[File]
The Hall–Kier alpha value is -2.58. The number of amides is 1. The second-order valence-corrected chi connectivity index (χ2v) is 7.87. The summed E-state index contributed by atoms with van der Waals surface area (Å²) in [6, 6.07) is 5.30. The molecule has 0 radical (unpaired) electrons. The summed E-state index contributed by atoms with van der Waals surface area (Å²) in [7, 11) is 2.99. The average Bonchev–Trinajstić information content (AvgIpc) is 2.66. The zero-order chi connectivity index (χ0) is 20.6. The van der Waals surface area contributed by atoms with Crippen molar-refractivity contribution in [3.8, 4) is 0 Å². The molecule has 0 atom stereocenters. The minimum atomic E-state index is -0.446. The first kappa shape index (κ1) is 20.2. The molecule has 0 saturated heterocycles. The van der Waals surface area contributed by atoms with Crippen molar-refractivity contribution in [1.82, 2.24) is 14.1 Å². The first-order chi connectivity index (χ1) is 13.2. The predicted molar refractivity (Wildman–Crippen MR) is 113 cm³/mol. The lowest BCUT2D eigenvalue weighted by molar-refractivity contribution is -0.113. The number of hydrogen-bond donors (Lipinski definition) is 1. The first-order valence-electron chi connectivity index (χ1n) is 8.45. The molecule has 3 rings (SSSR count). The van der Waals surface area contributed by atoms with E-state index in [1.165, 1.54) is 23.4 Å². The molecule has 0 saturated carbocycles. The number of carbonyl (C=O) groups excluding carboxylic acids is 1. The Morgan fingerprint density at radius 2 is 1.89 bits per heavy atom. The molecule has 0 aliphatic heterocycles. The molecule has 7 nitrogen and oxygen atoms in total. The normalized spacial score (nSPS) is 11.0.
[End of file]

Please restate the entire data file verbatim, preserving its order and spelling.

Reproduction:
The Hall–Kier alpha value is -2.58. The number of amides is 1. The second-order valence-corrected chi connectivity index (χ2v) is 7.87. The summed E-state index contributed by atoms with van der Waals surface area (Å²) in [6, 6.07) is 5.30. The molecule has 0 radical (unpaired) electrons. The summed E-state index contributed by atoms with van der Waals surface area (Å²) in [7, 11) is 2.99. The average Bonchev–Trinajstić information content (AvgIpc) is 2.66. The zero-order chi connectivity index (χ0) is 20.6. The van der Waals surface area contributed by atoms with Crippen molar-refractivity contribution in [3.8, 4) is 0 Å². The molecule has 0 atom stereocenters. The minimum atomic E-state index is -0.446. The first kappa shape index (κ1) is 20.2. The molecule has 0 saturated heterocycles. The van der Waals surface area contributed by atoms with Crippen molar-refractivity contribution in [1.82, 2.24) is 14.1 Å². The first-order chi connectivity index (χ1) is 13.2. The predicted molar refractivity (Wildman–Crippen MR) is 113 cm³/mol. The lowest BCUT2D eigenvalue weighted by molar-refractivity contribution is -0.113. The number of hydrogen-bond donors (Lipinski definition) is 1. The first-order valence-electron chi connectivity index (χ1n) is 8.45. The molecule has 3 rings (SSSR count). The van der Waals surface area contributed by atoms with E-state index in [1.165, 1.54) is 23.4 Å². The molecule has 0 saturated carbocycles. The number of carbonyl (C=O) groups excluding carboxylic acids is 1. The Morgan fingerprint density at radius 2 is 1.89 bits per heavy atom. The molecule has 0 aliphatic heterocycles. The molecule has 7 nitrogen and oxygen atoms in total. The normalized spacial score (nSPS) is 11.0.